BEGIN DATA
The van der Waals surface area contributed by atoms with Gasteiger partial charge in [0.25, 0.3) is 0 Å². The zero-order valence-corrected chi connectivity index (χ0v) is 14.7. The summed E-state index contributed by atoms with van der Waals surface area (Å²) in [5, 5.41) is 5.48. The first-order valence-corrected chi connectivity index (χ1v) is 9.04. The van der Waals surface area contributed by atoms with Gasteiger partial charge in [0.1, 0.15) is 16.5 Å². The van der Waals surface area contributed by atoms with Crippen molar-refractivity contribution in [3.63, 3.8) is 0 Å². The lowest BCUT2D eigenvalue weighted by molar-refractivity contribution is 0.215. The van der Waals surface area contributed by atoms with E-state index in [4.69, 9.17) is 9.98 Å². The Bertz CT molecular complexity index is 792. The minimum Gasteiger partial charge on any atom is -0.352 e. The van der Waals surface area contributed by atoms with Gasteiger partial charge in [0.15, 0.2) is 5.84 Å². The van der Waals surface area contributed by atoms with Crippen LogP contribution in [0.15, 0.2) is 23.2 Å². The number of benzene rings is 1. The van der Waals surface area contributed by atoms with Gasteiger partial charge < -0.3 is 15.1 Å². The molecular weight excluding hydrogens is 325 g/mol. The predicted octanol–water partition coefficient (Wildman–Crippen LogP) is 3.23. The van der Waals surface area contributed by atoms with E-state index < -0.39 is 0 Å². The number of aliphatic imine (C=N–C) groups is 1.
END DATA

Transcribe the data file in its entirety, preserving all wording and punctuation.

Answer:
The van der Waals surface area contributed by atoms with Gasteiger partial charge in [0.25, 0.3) is 0 Å². The zero-order valence-corrected chi connectivity index (χ0v) is 14.7. The summed E-state index contributed by atoms with van der Waals surface area (Å²) in [5, 5.41) is 5.48. The first-order valence-corrected chi connectivity index (χ1v) is 9.04. The van der Waals surface area contributed by atoms with Gasteiger partial charge in [0.1, 0.15) is 16.5 Å². The van der Waals surface area contributed by atoms with Crippen molar-refractivity contribution in [3.63, 3.8) is 0 Å². The lowest BCUT2D eigenvalue weighted by molar-refractivity contribution is 0.215. The van der Waals surface area contributed by atoms with E-state index in [4.69, 9.17) is 9.98 Å². The Bertz CT molecular complexity index is 792. The minimum Gasteiger partial charge on any atom is -0.352 e. The van der Waals surface area contributed by atoms with Gasteiger partial charge in [0.15, 0.2) is 5.84 Å². The van der Waals surface area contributed by atoms with Crippen LogP contribution in [0.15, 0.2) is 23.2 Å². The number of benzene rings is 1. The van der Waals surface area contributed by atoms with Gasteiger partial charge < -0.3 is 15.1 Å². The molecular weight excluding hydrogens is 325 g/mol. The predicted octanol–water partition coefficient (Wildman–Crippen LogP) is 3.23. The van der Waals surface area contributed by atoms with E-state index < -0.39 is 0 Å². The number of aliphatic imine (C=N–C) groups is 1.